Maya Albanowski and Nora Gavaghan have a lot in common. Friends, science enthusiasts, teammates — all describe this dynamic duo.
They two young women were both freshmen when they first met at Seneca Valley High School. Gavaghan, an avid enthusiast of wildlife and aquatics, asked Albanowski about joining the biology team at school. Soon after, a walk through the doors of Dana Hadley’s biology classroom cemented this passion for science. Coincidence or not, their partnership has resulted in stellar results for Seneca Valley’s biology club.
Hadley, who has been teaching at the school for 17 years, introduced the club to Envirothon, an environmental knowledge competition held at both the county and state levels. Students are placed in teams of five to test their scientific knowledge of five categories: wildlife, soils, aquatics, forestry and a current issue that changes each year. Each student on a team specializes in a content area, but the team can work together throughout the various test stations.
“We really didn’t think we had a shot at the Envirothon in 2015,” Albanowski says. “We had a joke that we were running for second to last place, and then we ended up getting third place in the competition. We decided we really liked it, and it was something we were good at.”
While the test questions are administered on paper, Albanowski says the competition is a hands-on process, with the results judged by professionals. For example, in Albanowski's specialty of the forestry, she had to identify a tree the judges had marked, as well as other species. In the example of soil, sometimes the judges will give a sample and the team has to not only determine what type of soil it is, but also its different qualities.
“I’ve been interested in animals and the environment my whole life because my dad is an aquatic ecologist, and I just like being outside, so I just thought biology club is something I should do,” says Gavaghan, who specializes in aquatics and also serves as team captain. “I’m very much an animal person, so the two categories that mainly deal with those are wildlife and aquatics, and I like reptiles and amphibians and fish, so that’s what it falls under.”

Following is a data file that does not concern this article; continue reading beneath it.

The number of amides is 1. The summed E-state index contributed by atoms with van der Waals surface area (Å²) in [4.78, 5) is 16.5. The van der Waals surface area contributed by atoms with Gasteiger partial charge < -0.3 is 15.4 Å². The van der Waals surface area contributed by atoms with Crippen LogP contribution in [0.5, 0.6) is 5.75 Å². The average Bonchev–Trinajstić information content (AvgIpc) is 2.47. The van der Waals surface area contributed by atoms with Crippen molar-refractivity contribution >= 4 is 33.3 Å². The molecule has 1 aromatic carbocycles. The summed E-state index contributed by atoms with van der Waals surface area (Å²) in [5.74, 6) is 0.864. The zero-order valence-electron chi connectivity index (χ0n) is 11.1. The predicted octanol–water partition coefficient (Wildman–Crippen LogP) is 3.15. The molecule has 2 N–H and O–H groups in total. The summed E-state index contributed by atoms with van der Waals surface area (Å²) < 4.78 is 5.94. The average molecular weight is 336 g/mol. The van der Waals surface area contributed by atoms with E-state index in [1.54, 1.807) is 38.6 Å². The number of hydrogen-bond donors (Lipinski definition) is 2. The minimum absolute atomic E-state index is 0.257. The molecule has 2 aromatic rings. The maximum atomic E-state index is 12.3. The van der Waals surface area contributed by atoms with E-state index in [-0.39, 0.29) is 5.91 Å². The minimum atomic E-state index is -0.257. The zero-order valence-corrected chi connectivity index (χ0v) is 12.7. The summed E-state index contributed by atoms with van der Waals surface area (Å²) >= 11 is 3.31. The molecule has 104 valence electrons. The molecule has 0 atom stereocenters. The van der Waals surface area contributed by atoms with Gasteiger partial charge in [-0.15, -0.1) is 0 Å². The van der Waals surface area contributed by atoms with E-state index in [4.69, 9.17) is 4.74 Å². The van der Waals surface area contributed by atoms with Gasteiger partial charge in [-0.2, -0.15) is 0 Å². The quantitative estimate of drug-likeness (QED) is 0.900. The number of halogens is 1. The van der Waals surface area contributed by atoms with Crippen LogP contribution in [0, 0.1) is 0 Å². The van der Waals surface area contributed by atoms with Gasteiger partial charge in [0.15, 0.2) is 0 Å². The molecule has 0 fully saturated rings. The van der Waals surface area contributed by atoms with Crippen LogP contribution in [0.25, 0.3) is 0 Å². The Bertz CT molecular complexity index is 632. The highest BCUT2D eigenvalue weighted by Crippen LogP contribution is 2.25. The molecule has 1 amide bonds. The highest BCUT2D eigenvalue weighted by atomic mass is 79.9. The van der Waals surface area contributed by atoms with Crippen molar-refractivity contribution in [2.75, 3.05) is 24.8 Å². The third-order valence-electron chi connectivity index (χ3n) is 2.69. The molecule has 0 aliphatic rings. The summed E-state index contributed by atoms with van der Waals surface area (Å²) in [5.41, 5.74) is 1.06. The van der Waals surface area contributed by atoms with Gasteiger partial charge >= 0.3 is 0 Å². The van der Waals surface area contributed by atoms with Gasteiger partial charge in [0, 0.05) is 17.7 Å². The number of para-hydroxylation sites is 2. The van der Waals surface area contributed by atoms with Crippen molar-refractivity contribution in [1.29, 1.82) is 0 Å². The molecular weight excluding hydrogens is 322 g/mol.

Just coming off the third Envirothon competition of their high school careers, Albanowski, Gavaghan and the rest of the team continue to improve, and the dynamic duo is eying next year’s competition for senior year. This year, Seneca Valley competed at the state-qualifying Butler County Envirothon competition.
Seneca Valley’s results included a first-place finish at the county level, and the team finished 46th out of 64 teams at the state level. While the team was thrilled with the results, both Albanowski and Gavaghan say there is more to the competition than just showcasing knowledge of the environment. Along with the competition, guest speakers come in to discuss a variety of topics, including how improving the environment directly correlates with stronger health for both communities and individuals.
“I think everything is interconnected,” Gavaghan says. “We are part of the environment and it’s one in the same.”
It’s evident that the team has a strong camaraderie, not only when it comes to friendship and working as a team, but also in their passion for improving the environment and the health of communities across the nation.
“I think competitions like this are really important, especially now in these times,” Albanowski says. “We need to be aware of our environment and aware of how we affect our environment and how we can protect it. Seeing rooms full of hundreds of kids who already know so much about their environment and care so much about it was really inspiring to me and something that was touching.”
Now with state-level experience under their belts, Albanowski, Gavaghan and Hadley are eager for next year’s competition. And win or lose, Hadley knows the real results aren’t going to show up on any judge’s scorecard.
“There are so many wonderful things gained from this experience,” Hadley says. “The main idea is working together and respecting one another, help each other reach a common goal. In a school as large as Seneca Valley, I take pride in bringing together students who might not normally interact and become friends. There are people from farming backgrounds, hunters, environmentally concerned students, and those who just love the outdoors and science in general.”